As Krakow is completely flat, a walk there should not be in a hill walking diary but I think the readers need a change now and again. I spent some time in Krakow this Spring and it is a delightful little town centre to walk around, being well preserved and compact. I think it is going to be the next hot weekend destination and I am glad I was there before it is packed with tourists. The weather was kind with clear blue skies and sunshine every day in early April although nights were almost freezing. The English is Cracow but most information on the internet on it is accessed by Krakow, the Polish spelling.
I travelled with my friend who is a second generation Pole living in Scotland but who speaks Polish fluently. However, she was disappointed to find that most of the younger Polish people spoke English fluently and tended to answer in English so she quickly gave up speaking Polish. There were times when it was useful to have an interpreter travelling with you especially in the train station where English was not spoken.
We arrived late afternoon and it was simple taking the bus from Krakow airport to the town centre with our hotel close by at Matejki Square. This was a cultural visit and we wanted to see as many interesting buildings and galleries as possible but allowing plenty of time for shopping, eating and drinking and of course watching life go by on the streets and squares. Jan Matejko was a famous Polish seventeenth century painter well respected in Europe at that time and his house on nearby Florianska Street is now a museum dedicated to his life and work. This street is accessed from the Florian Gate, once part of the Royal route from Warsaw to Krakow for the coronation. The gate is near the fifteenth century Barbakan and is one of the remaining elements of the medieval fortifications.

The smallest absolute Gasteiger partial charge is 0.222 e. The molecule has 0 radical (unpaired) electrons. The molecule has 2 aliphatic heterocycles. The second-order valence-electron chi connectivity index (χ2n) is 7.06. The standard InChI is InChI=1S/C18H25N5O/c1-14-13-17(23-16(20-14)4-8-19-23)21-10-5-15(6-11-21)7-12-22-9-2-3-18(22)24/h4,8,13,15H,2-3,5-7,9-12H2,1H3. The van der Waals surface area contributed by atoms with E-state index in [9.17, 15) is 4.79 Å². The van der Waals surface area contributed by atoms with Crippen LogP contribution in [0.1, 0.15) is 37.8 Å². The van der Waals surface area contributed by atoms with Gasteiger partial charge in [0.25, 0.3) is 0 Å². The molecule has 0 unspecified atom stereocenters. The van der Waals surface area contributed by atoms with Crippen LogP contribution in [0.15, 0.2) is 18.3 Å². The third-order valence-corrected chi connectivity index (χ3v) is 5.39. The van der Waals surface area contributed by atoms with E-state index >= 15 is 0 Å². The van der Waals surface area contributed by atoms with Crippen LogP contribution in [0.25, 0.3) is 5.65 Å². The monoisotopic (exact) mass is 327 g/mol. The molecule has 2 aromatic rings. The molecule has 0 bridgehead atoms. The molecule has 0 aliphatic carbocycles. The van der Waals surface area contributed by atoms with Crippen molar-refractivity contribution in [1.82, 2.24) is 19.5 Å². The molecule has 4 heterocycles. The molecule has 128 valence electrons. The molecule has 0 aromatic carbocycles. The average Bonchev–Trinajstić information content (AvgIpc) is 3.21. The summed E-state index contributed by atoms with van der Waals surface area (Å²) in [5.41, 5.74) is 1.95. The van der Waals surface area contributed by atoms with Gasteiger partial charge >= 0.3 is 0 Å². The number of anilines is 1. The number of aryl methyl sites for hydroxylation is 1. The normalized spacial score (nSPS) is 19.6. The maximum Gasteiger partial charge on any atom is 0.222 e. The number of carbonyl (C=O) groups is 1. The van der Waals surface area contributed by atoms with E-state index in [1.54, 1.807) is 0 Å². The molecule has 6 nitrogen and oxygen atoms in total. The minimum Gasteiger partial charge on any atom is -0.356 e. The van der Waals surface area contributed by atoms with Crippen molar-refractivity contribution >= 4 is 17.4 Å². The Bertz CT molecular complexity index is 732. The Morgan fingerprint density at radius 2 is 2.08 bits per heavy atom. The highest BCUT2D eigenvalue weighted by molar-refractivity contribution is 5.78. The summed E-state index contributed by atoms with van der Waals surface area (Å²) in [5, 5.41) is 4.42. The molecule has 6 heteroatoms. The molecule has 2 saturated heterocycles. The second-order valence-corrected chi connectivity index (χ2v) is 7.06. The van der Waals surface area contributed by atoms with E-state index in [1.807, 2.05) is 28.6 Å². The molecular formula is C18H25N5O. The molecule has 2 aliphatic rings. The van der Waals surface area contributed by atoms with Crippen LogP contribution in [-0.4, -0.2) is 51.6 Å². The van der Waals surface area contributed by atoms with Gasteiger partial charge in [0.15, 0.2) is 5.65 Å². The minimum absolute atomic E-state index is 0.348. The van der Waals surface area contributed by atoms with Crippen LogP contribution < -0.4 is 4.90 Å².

At the main market square, there is the Church of Saint Mary with the vaulted ceiling painted a bright blue with golden stars. In the centre of the square is the Cloth Hall filled with interesting shopping stalls filled with traditional Polish craftwork including amber from the Baltic in top quality designer jewellery. It was very relaxing to sit in cafes on the square eating cheesecake and drinking coffee while watching life go by. Krakow is a very stylish place with very good clothes? and shoe shops on Florianska Street. There are lots of shopping opportunities.
The Wawel is a small hill with a complex of buildings including the Royal Castle and the Royal Cathedral and takes most of a day to visit. I found the ?Lost Wawel? Exhibition particularly good. It is basically a museum over excavations with walkways and showing the Wawel over a period of time including an early Romanesque chapel. The Royal Palace has splendid rooms but sadly with little of the original furniture as much of it was plundered during the Second World War.
I am only giving a taste of what there is to see in Krakow but one museum I would like to mention specially is Stanislaw Wyspianski Museum. He was famous for Art Nouveau work and was also a stage designer. This was of particular to interest to me as Glasgow is the home of Charles Rennie Mackintosh and there is an opportunity to compare the work of this time in two different countries.
I could go on and on about the delights of Krakow but I am not a guide book so you will have to visit and see for yourself. Getting around is easy and there are trams if you are footsore! Remember, go there soon to beat the crowds before the tourists find it.
Coming attractions; Walks in Wales and Munros, Munros, Munros!
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